Finland's schools have been running for a couple of weeks now after the summer, and hundreds of students have been exposed to coronavirus infection.
Iltalehti asks THL Director of Health Security Mika Salminen on Tuesday whether we are heading back to large-scale remote learning, if that situation continues.
Salminen says no, for now, as even though there are a lot of people in quarantine, that has not yet led to a big spike in infections.
He also argues that the hundreds of quarantine orders are evidence that Finland's system is working, and chains of infection are being broken to stop the disease in its tracks.
Meanwhile Ilta-Sanomat runs a story featuring Eeva Ruotsalainen from the Helsinki University hospital district, where she warns that the situation has changed dramatically after the summer.
In the Uusimaa region there have been some 120-130 new cases per week, and tracers have warned between 1,250 and 1,600 people that they were exposed to coronavirus.
"People's movement and gatherings have since mid-August returned to levels seen before the pandemic," said Ruotsalainen. "That equation does not work in a situation where we still live in an expanding global pandemic. We have an opportunity and we can prevent a second wave in Finland and [reduce] its strength."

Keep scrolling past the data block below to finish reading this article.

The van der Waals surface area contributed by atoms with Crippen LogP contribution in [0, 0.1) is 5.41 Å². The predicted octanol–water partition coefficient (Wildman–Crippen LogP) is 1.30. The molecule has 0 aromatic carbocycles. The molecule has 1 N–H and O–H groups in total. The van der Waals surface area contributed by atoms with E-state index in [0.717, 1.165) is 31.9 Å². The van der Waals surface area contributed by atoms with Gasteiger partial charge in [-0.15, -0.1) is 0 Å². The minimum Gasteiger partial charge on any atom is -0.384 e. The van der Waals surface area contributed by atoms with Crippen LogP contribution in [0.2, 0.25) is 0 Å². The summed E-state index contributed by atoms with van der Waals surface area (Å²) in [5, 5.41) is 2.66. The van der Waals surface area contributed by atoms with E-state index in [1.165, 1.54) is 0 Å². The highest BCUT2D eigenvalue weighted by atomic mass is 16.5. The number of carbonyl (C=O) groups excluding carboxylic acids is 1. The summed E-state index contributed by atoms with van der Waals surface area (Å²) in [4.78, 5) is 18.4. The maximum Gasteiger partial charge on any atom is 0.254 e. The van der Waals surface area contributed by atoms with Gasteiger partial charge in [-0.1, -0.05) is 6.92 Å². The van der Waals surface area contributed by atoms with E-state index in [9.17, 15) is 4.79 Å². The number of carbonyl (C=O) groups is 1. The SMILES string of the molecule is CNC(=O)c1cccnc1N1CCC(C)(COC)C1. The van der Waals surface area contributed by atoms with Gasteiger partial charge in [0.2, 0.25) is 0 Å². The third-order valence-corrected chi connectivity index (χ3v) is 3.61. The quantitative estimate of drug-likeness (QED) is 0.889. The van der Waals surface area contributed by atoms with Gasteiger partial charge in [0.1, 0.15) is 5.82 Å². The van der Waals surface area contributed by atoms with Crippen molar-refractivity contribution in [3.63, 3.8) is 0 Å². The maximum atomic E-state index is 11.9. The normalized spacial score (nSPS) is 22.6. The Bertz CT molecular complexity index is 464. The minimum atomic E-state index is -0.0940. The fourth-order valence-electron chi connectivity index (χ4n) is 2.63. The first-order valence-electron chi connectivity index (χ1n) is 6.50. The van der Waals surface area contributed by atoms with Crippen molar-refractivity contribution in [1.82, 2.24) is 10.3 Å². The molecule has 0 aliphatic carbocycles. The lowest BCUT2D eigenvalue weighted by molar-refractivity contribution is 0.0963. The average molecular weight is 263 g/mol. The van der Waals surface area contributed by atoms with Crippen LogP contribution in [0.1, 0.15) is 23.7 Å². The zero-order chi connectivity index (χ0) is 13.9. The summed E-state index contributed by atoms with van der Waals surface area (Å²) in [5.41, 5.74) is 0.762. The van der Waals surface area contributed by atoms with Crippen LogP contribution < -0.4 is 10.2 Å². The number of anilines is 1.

Medical student expansion
Helsingin Sanomat has good news for aspiring doctors, as the government has decided to increase the number of spots in medical schools.
Ministers had faced criticism earlier in the year when they announced some 5,000 more places in higher education in each of the next two years, but none of them were in medical schools despite a chronic shortage of medics.
The decision means some 44 new places will be created for doctors, and six new dental student places will open up.
They'll be spread across institutions in Helsinki, Kuopio, Tampere, Jyväskylä and Oulu.
Wined, sealed, delivered?
Countryside daily Maaseudun Tulevaisuus covers a story dear to the hearts of many Finnish drinkers: mail-order alcohol sales.
Finnish MEP Petri Sarvamaa (NCP) had asked the EU Commission whether Finland's ban on mail-order alcohol services was legal.
On Monday he revealed the answer: no, not quite, and the commission will be launching a dialogue with Finland on the issue.
If the commission is not satisfied with the explanation, Sarvamaa says it could launch legal action against Finland to get the ban overturned.